According to Marshall & Swift/Boeckh, more than 60% of U.S. homes are undervalued by an average of 25%. In some cases, according to MS/B, as much as 73% of an agency’s book of homeowners business may be undervalued by an average of 35%. The problem isn’t just limited to homes. According to MS/B, 75% of commercial buildings could be undervalued by an average of 40%. If an insured suffers an underinsured loss, whose fault is it? According to one recent court decision, in some cases, it could be the agent’s.
In Martinonis v. Utica National Insurance Group, the Massachusetts Court of Appeals held the agent might be held liable for failure to adequately insure a home based on the long-term relationship between the agency and client wherein regular reliance on the agent’s advice and assurances regarding policy limits created a special relationship.
The agent obtained a homeowners policy for the plaintiffs whose home was subsequently destroyed by a fire. The policy liability limit of $469,000 was paid in full by the insurer. The plaintiffs contended that the actual damages were $1,164,012.43 and that the agent was negligent in failing to advise them to obtain higher limits. The trial court awarded summary judgment in the agent’s favor.
The Court of Appeals reversed, stating: “[T]here is no general duty of an insurance agent to ensure that insurance policies procured by him provide coverage that is adequate for the needs of the insured…[however] in an action against the agent for negligence, the insured may show that special circumstances prevailed that gave rise to a duty on the part of the agent to ensure that adequate insurance was obtained.”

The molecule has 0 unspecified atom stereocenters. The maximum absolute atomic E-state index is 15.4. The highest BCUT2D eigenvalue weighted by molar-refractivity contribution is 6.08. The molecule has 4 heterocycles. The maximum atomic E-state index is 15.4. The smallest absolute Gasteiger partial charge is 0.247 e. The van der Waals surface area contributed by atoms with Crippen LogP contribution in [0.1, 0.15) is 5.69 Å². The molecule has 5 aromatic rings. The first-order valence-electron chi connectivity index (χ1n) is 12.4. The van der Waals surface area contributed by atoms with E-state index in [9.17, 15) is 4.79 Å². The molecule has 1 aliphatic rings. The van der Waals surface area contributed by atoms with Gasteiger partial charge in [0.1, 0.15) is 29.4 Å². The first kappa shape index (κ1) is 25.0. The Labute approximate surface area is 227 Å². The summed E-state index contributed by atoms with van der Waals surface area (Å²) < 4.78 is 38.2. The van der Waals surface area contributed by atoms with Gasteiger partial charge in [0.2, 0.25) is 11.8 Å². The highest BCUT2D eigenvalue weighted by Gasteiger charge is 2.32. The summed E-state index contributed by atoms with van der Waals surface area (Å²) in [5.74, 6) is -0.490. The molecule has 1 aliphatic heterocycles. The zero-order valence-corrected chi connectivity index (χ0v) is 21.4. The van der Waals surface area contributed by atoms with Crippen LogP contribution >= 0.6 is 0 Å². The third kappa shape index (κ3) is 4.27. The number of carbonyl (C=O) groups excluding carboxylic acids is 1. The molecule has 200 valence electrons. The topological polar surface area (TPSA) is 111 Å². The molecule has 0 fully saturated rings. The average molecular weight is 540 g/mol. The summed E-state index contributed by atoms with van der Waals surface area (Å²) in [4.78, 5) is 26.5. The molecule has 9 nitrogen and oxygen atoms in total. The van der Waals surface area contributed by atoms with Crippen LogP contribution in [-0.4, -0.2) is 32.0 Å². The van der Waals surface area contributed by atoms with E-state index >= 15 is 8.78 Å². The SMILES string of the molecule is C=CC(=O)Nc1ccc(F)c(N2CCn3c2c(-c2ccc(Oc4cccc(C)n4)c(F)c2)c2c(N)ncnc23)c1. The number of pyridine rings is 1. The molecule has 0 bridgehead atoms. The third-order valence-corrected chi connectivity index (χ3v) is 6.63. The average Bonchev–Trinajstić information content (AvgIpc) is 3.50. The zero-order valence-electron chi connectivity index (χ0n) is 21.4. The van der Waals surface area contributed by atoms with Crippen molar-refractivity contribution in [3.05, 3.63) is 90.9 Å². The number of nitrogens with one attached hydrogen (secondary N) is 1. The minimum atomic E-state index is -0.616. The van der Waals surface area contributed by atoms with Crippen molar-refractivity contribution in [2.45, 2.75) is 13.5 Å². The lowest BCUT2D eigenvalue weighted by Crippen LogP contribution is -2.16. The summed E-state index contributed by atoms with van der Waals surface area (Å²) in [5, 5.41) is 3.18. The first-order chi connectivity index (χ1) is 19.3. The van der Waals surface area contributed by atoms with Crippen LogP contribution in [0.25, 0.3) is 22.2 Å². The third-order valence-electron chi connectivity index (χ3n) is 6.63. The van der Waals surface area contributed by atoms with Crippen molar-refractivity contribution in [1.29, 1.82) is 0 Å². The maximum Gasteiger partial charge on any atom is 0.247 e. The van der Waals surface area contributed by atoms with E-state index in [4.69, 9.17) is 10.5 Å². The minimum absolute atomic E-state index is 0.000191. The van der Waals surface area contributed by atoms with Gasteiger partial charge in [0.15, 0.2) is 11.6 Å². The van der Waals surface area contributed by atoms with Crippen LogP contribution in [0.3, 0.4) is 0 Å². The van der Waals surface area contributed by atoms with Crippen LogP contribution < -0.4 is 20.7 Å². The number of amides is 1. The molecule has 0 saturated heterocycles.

The insureds presented facts demonstrating a long relationship with the agent (almost 10 years), including procurement and advice on insurance policies placed with him on a variety of other properties, that led them to rely on his expertise. The agent had previously advised the insured that their contents limit was inadequate and, following his advice, they increased that amount. However, they contended that, after expressing concerns about their dwelling limit, the agent assured them that the limits were proper.
They thought the $469,000 dwelling limit was too low. The assessed value of the house was around $400,000 and the insureds expressed concern that the assessing authorities were slow to catch up with market value. They also knew that houses in their area were selling for over one million dollars.
According to the Court of Appeals: “There is no general duty of an insurance agent to ensure that the insurance policies procured by him provide coverage that is adequate for the needs of the insured…The agent does not, in general, have a fiduciary duty to the insured in this regard…Nevertheless, in an action against the agent for negligence, the insured may show that special circumstances prevailed that gave rise to a duty on the part of the agent to ensure that adequate insurance was obtained.”
In the court’s opinion, the plaintiffs presented adequate evidence of such special circumstances, in opposition to the agent’s motion for summary judgment, to create a genuine issue of material fact on that issue. Their testimony about the long relationship with the agent, the reliance placed on his review of the adequacy of their insurance, his specific assurance on past occasions in response to inquiries that the policies had adequate limits of liability, and the specific assurance in this case that the limits were proper, were sufficient to defeat a motion for summary judgment.